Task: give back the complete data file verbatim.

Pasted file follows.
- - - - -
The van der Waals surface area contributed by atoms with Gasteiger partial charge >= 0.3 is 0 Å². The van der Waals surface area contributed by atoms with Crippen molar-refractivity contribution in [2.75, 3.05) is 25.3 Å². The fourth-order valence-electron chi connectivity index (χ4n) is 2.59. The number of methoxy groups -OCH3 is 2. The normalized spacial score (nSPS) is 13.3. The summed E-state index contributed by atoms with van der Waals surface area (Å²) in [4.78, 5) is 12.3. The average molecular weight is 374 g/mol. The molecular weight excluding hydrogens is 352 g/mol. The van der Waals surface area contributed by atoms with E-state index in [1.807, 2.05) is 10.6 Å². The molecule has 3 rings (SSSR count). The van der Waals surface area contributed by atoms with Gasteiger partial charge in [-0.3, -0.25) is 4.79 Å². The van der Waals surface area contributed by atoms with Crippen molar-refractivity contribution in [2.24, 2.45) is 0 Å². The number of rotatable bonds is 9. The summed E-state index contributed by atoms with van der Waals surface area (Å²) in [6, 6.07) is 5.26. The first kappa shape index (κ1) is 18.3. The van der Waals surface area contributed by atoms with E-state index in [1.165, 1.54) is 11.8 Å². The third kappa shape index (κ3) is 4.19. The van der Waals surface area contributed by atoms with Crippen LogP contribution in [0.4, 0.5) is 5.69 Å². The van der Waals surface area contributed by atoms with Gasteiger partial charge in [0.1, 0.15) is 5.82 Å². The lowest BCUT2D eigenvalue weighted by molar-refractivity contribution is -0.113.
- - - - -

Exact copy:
The van der Waals surface area contributed by atoms with Gasteiger partial charge >= 0.3 is 0 Å². The van der Waals surface area contributed by atoms with Crippen molar-refractivity contribution in [2.75, 3.05) is 25.3 Å². The fourth-order valence-electron chi connectivity index (χ4n) is 2.59. The number of methoxy groups -OCH3 is 2. The normalized spacial score (nSPS) is 13.3. The summed E-state index contributed by atoms with van der Waals surface area (Å²) in [4.78, 5) is 12.3. The average molecular weight is 374 g/mol. The molecular weight excluding hydrogens is 352 g/mol. The van der Waals surface area contributed by atoms with E-state index in [1.807, 2.05) is 10.6 Å². The molecule has 3 rings (SSSR count). The van der Waals surface area contributed by atoms with Gasteiger partial charge in [-0.3, -0.25) is 4.79 Å². The van der Waals surface area contributed by atoms with Crippen molar-refractivity contribution in [2.24, 2.45) is 0 Å². The number of rotatable bonds is 9. The summed E-state index contributed by atoms with van der Waals surface area (Å²) in [6, 6.07) is 5.26. The first kappa shape index (κ1) is 18.3. The van der Waals surface area contributed by atoms with E-state index in [1.165, 1.54) is 11.8 Å². The third kappa shape index (κ3) is 4.19. The van der Waals surface area contributed by atoms with Crippen LogP contribution in [0.4, 0.5) is 5.69 Å². The van der Waals surface area contributed by atoms with Gasteiger partial charge in [0.1, 0.15) is 5.82 Å². The lowest BCUT2D eigenvalue weighted by molar-refractivity contribution is -0.113.